More males are dipping their brushes into the realm of cosmetics
“You accept a grown man being mentally unstable enough to put on makeup in a non-entertainment way? Guess you’ll also end up accepting incest, rape, nudity, and all other kinds of hell that’ll break loose with no restraint.”
It’s hard to believe that in 2016 people are still this ignorant… but on the other hand, it really isn’t.
That comment was found on Maybelline’s Instagram page, on a photo of YouTube beauty guru Manny Gutierrez—also known as Manny Mua. Manny was sporting a full face of flawless makeup.
With makeup trends continuing to rise, thanks to the onset of YouTube and Instagram beauty gurus sharing easy-to-follow tutorials, women can now achieve makeup artist-caliber results at home. But it seems like men are still too restricted by their own masculinity to give in to the siren call of cosmetics.
Manny is not the only popular male makeup artist subjected to online scrutiny because of his affinity for makeup. His best friend, makeup artist Patrick Starrr, who is more gender fluid, often wears wigs along with his painted face. Scrolling through his Instagram feed, you can find hateful remarks like “ewwww. Made me throw up” and “is this a boy or a girl.”
Manny and Patrick are two, albeit extreme, examples of how men are shamed for wearing makeup. Why are so many men vehemently against the idea of wearing makeup? It does not have to be a sign of femininity.
Men feel self-conscious about their looks, too. Men get pimples they want to cover up. Men have scars and skin discolorations they want to hide. Some just want to enhance what they have. Why shouldn’t they be able to wear some concealer? Why can’t they use powder to fix that shiny nose?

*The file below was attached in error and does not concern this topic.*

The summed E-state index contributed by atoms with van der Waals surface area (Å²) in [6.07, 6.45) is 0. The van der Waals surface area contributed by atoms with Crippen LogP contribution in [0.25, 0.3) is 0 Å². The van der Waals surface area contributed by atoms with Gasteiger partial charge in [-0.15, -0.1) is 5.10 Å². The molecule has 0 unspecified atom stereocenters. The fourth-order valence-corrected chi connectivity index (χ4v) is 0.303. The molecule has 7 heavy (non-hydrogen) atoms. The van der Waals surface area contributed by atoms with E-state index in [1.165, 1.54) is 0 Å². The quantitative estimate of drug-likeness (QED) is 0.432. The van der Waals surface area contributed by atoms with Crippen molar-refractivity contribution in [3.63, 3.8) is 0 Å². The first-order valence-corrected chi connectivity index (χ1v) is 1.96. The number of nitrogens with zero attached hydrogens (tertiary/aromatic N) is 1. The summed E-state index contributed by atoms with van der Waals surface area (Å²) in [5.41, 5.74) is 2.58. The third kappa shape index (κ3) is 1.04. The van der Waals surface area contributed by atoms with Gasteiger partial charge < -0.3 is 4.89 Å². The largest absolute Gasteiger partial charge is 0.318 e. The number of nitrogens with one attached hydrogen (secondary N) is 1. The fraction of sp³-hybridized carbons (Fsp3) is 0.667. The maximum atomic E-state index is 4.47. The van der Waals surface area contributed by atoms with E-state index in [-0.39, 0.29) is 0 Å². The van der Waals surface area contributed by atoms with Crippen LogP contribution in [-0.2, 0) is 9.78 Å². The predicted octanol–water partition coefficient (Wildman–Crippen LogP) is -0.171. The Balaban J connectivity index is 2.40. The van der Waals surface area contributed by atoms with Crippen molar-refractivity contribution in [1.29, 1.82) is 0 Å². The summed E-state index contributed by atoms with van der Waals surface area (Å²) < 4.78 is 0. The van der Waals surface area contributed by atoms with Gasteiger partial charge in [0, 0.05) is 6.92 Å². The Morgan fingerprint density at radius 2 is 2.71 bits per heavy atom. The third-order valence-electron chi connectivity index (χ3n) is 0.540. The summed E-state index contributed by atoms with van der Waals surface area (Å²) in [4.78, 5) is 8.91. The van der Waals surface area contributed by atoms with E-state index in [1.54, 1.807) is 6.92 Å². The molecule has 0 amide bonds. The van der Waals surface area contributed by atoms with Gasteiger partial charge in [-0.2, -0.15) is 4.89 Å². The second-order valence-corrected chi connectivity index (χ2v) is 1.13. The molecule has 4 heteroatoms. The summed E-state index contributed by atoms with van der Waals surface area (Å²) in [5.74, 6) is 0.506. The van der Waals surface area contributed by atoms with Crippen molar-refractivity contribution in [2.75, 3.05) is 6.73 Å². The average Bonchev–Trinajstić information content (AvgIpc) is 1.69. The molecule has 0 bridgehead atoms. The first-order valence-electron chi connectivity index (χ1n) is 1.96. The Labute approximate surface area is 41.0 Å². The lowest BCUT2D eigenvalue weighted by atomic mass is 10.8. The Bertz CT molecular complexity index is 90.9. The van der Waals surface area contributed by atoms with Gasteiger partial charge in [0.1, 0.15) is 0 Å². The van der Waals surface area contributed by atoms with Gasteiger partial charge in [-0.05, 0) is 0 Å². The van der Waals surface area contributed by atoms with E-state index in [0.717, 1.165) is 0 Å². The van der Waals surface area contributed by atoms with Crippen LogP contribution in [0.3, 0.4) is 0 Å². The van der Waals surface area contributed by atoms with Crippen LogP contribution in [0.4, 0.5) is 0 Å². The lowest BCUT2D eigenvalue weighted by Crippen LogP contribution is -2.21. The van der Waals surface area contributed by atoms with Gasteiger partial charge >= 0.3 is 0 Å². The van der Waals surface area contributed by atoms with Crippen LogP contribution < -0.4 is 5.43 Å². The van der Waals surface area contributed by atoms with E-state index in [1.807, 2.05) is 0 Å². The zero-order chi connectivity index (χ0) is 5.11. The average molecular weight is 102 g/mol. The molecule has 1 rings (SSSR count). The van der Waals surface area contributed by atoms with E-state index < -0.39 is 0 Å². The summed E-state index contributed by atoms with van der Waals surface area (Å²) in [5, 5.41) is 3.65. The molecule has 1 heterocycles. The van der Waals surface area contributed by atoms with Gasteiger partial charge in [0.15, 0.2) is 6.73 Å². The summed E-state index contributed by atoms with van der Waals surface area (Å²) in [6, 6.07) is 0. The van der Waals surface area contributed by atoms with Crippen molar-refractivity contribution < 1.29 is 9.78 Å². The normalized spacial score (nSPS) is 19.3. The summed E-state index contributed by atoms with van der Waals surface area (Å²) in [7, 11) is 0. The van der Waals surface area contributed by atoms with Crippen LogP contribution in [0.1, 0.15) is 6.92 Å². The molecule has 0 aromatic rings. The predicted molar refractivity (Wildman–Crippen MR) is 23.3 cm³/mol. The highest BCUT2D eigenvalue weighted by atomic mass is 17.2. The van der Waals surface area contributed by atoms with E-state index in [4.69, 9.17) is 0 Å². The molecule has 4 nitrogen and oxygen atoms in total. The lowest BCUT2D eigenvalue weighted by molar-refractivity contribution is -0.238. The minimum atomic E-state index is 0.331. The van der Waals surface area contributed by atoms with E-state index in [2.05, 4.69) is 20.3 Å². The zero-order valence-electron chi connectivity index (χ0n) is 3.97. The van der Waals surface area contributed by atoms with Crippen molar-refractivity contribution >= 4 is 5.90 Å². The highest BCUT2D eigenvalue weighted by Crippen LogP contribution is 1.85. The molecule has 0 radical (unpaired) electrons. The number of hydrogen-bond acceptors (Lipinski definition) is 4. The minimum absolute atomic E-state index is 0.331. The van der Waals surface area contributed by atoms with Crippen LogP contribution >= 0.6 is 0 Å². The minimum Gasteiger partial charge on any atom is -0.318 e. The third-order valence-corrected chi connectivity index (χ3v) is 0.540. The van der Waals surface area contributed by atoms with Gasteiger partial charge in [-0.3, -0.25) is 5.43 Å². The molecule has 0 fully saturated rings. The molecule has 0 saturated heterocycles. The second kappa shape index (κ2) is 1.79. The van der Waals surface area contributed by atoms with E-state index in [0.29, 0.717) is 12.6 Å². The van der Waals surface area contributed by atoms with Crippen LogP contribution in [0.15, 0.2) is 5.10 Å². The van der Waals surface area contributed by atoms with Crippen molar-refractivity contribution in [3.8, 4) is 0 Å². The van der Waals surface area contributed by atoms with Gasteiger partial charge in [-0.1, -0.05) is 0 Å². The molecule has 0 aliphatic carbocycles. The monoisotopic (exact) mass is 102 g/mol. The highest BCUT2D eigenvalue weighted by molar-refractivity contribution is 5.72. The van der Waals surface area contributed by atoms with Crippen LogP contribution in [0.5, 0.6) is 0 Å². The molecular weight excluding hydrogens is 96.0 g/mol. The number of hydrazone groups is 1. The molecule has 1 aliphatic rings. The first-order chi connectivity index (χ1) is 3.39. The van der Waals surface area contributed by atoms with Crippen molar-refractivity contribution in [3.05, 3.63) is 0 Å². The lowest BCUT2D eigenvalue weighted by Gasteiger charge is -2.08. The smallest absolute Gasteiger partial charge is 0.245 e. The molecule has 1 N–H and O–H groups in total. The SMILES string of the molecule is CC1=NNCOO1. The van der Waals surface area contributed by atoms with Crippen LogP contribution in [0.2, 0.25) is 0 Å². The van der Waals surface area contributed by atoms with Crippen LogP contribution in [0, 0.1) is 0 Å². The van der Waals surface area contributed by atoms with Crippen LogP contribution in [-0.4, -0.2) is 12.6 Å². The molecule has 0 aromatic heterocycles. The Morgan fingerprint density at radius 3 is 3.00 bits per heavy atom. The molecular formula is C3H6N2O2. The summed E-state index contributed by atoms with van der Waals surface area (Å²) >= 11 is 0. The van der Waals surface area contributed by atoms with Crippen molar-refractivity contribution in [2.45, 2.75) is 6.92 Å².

Makeup wasn’t always just for women. In Ancient Egypt, upper-class men embraced cosmetics as both a sign of status and as part of their health regimens, and it wasn’t always about vanity, according to HowStuffWorks.com. These men would use scented oils and animal fats to protect their skin from the harsh sun and soothe their aching muscles after hours of hard labour.
Men would even line their eyes with heavy black kohl and use crushed minerals to adorn their eyelids, as demonstrated by notable figures like King Tut. These were powerful men who wanted to show off their wealth through their aesthetic. They certainly didn’t worry about appearing weak or feminine.
This has nothing to do with drag and nothing to do with looking like a woman. This is a case of men wearing makeup the same way women wear makeup. Some may wear a little concealer and powder just to cover a blemish, while others may favour contouring and highlighting to give a completely different effect. And others won’t wear any at all, and that’s fine. But that shouldn’t mean all men should be shamed for wanting to experiment with their looks.
We need to start a conversation about men breaking free from the suffocating hyper-masculine facade that they are still being forced to perpetuate. Makeup doesn’t need to be gender-specific, and we need to start realizing that by shaming men for wanting to explore it—even just by making seemingly harmless jokes about it—you’re just reinforcing this toxic masculinity.
This is meant as a message for not only men, but for women, who are just as guilty when it comes to this kind of harmful behaviour. People need to explore their identity on their own, and they don’t need your ignorance to hinder that process.